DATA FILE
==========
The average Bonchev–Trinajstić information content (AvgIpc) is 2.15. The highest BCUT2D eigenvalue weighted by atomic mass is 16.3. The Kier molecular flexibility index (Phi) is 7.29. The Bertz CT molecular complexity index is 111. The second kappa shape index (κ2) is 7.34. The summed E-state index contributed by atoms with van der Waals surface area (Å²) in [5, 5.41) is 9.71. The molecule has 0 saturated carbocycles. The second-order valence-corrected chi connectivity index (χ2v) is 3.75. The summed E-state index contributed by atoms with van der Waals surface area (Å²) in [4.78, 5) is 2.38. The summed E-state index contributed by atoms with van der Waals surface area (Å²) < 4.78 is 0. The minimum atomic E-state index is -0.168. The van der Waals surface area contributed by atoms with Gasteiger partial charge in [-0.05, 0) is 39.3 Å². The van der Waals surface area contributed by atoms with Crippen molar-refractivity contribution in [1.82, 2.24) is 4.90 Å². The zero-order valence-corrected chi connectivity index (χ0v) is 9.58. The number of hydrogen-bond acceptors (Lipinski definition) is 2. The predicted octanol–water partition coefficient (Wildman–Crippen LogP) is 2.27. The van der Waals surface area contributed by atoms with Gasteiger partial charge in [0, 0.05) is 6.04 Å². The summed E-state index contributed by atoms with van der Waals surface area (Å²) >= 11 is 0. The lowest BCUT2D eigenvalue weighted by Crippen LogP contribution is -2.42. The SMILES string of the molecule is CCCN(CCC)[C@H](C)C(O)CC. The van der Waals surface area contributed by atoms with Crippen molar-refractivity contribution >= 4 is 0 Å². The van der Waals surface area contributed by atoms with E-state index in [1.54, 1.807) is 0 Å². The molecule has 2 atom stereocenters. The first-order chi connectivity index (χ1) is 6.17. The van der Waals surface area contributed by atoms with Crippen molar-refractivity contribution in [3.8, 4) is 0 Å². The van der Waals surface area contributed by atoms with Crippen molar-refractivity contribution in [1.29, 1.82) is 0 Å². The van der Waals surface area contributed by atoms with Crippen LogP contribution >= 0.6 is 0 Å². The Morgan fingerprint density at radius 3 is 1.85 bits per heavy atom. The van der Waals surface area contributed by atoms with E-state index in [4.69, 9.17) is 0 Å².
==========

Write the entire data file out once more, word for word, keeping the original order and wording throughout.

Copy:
The average Bonchev–Trinajstić information content (AvgIpc) is 2.15. The highest BCUT2D eigenvalue weighted by atomic mass is 16.3. The Kier molecular flexibility index (Phi) is 7.29. The Bertz CT molecular complexity index is 111. The second kappa shape index (κ2) is 7.34. The summed E-state index contributed by atoms with van der Waals surface area (Å²) in [5, 5.41) is 9.71. The molecule has 0 saturated carbocycles. The second-order valence-corrected chi connectivity index (χ2v) is 3.75. The summed E-state index contributed by atoms with van der Waals surface area (Å²) in [4.78, 5) is 2.38. The summed E-state index contributed by atoms with van der Waals surface area (Å²) < 4.78 is 0. The minimum atomic E-state index is -0.168. The van der Waals surface area contributed by atoms with Gasteiger partial charge in [-0.05, 0) is 39.3 Å². The van der Waals surface area contributed by atoms with Crippen molar-refractivity contribution in [1.82, 2.24) is 4.90 Å². The zero-order valence-corrected chi connectivity index (χ0v) is 9.58. The number of hydrogen-bond acceptors (Lipinski definition) is 2. The predicted octanol–water partition coefficient (Wildman–Crippen LogP) is 2.27. The van der Waals surface area contributed by atoms with Gasteiger partial charge in [0, 0.05) is 6.04 Å². The summed E-state index contributed by atoms with van der Waals surface area (Å²) >= 11 is 0. The lowest BCUT2D eigenvalue weighted by Crippen LogP contribution is -2.42. The SMILES string of the molecule is CCCN(CCC)[C@H](C)C(O)CC. The van der Waals surface area contributed by atoms with Crippen molar-refractivity contribution >= 4 is 0 Å². The van der Waals surface area contributed by atoms with E-state index in [1.54, 1.807) is 0 Å². The molecule has 2 atom stereocenters. The first-order chi connectivity index (χ1) is 6.17. The van der Waals surface area contributed by atoms with Crippen molar-refractivity contribution in [3.8, 4) is 0 Å². The van der Waals surface area contributed by atoms with Crippen molar-refractivity contribution in [1.29, 1.82) is 0 Å². The van der Waals surface area contributed by atoms with Crippen LogP contribution >= 0.6 is 0 Å². The Morgan fingerprint density at radius 3 is 1.85 bits per heavy atom. The van der Waals surface area contributed by atoms with E-state index in [4.69, 9.17) is 0 Å².